Sydney property goes cold as ‘Chinese capital flows fall’

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Rapidly cooling house prices in Sydney and the sudden withdrawal of Chinese investors from the property market may lead the Reserve Bank to cut interest rates, according to investment bank Credit Suisse.

Key points:

  • Chinese capital flows closely correlated to Sydney property and point to an on-going cooling of prices
  • Sydney clearance rates now at the break even point where prices fall
  • Credit Suisse argues the RBA may be under pressure to cut rates if Sydney property falls as expected

Research conducted by Credit Suisse’s economics and equity teams found Chinese capital flows are tightly correlated to Sydney housing prices, with movements impacting property demand 12 months down the track.

“Over the past few months, the Sydney housing market has not only cooled down, but has arguably turned cold,” Credit Suisse wrote.

“Over the past year, Chinese capital flows have fallen considerably, in part reflecting the impact of stricter capital controls.

“This fall foreshadows weakness in NSW housing demand in the year ahead.”

Auction clearance rates are at price tipping point

In recent months, preliminary auction clearance rates have drifted lower to 60-65 per cent from about 75 per cent last year.

More importantly revised auction clearance rates — accounting for late reported results — have even dipped below 60 per cent.

“This is a significant development because recent RBA analysis suggests that a 60 per cent clearance rate is typically the break-even point for house price inflation,” Credit Suisse noted.

“In other words, house prices tend to fall when the clearance rate is below 60 per cent.”

While it is difficult to pin-point the exact impact Chinese buyers have on price, Credit Suisse said its modelling found that Chinese capital flows and real interest rates predict roughly three-quarters of the variation in NSW property transfers since 2010.

Local investors have been chasing Chinese momentum

Moreover, the relationship between mortgage availability — that is the banks’ ability and willingness to lend — and auction clearance rates, apparently, has broken down.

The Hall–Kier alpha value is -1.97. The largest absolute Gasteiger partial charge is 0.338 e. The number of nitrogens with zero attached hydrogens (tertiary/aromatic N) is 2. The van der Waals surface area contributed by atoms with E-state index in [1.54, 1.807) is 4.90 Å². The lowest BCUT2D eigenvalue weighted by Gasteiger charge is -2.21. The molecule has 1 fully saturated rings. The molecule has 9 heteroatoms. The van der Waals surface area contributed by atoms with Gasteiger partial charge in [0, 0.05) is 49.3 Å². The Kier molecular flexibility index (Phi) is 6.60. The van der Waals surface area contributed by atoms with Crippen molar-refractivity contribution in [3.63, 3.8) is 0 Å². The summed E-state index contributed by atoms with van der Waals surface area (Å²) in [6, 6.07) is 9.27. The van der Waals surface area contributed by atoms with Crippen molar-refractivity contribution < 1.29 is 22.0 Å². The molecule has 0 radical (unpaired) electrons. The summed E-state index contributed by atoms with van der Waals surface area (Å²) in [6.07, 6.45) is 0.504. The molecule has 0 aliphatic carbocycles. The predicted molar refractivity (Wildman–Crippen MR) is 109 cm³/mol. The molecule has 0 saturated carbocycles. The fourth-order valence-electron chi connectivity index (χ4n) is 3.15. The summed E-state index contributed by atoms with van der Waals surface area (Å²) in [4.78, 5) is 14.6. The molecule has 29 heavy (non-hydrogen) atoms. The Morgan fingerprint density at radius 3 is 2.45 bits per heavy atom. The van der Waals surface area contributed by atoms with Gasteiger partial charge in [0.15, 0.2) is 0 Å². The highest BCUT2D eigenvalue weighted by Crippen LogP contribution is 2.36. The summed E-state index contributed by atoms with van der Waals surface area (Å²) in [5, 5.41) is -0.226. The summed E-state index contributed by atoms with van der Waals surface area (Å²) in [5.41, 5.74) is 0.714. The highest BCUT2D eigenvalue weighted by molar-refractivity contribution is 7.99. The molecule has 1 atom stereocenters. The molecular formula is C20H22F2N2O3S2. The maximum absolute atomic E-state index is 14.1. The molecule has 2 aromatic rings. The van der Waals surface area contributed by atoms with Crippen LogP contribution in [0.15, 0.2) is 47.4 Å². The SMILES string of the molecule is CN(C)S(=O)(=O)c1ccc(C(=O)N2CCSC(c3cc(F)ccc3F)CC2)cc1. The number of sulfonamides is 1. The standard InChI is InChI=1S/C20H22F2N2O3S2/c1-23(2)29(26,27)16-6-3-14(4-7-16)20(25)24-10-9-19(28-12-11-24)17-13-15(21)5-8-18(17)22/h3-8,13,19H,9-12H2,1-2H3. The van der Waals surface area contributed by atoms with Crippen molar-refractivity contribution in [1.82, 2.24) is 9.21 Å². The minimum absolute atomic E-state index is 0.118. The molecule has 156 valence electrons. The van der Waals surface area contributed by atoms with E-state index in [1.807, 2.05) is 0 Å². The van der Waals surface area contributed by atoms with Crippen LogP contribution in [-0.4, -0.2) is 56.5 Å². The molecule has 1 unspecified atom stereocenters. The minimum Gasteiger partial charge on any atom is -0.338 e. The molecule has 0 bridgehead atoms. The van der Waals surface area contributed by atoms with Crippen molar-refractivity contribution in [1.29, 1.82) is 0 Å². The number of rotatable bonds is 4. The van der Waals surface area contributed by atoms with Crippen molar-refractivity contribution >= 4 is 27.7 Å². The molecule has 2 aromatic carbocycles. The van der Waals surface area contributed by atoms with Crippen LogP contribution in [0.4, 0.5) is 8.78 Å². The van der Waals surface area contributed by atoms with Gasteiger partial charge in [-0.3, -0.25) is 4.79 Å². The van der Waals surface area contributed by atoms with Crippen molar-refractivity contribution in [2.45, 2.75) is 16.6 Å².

“Mortgage availability has plummeted to levels historically consistent with a collapse in clearance rates to around 20 per cent — yet actual clearance rates have remained elevated at 60-80per cent,” Credit Suisse said.

On the other hand, anecdotal evidence such as lower online interest for Australian property coming from China and real estate agents reporting large sales declines in the sector all point to a reduced Chinese buying activity.

“The failure of local variables to explain the housing cycle suggests that there must be a strong foreign component to demand,” Credit Suisse said.

It said at a micro-level, Chinese buyers drive up valuations in certain areas such as expensive suburbs and apartment blocks.

“But this has positive spill-over effects for pricing in other segments of the market. We believe that Chinese buyers spark the cycle, while local investors chase the momentum,” Credit Suisse said.

New home sales continue to fall

A further indication of a loss of momentum in the property market was another weak reading for new home sales in September.

Housing Industry Association figures show sales grew more than 6 per cent over the month, with multi-unit sales down 16.7 per cent.

New home sales data is regarded as an important leading indicator in the property market and appears to have peaked in March.

“This process of adjustment will involve a sizeable reduction in building activity on the ground,” HIA economist Shane Garrett said.

“We expect that activity will bottom out sometime in 2019 with a recovery then setting in — assuming the economy reverts to its long-term average growth rate of around 3 per cent,” Mr Garrett said.

RBA may have to cut

Credit Suisse said the Reserve Bank was in a difficult position because of lack of timely and accurate data about Chinese capital flows, but the drying up of offshore investment is “a very big risk” to the economy.

“We understand that policy needs to be set on what is known, rather than what is unknown, and Chinese capital flows are a very big unknown because of the absence of high-quality and timely data,” it said.

“But the issue for us is that the recent shift down in Chinese capital flows is having a visible, negative impact on house prices and consumer spending now.”

Credit Suisse argued if its model was anything to go by, it is hard to see a meaningful recovery any time soon.

“We believe that the RBA will need to cut rates further to deal with the housing market slowdown in train,” it noted.

“Without a healthy housing market, the economy does not have other growth drivers to lean on.”

By Stephen Letts
ABC News

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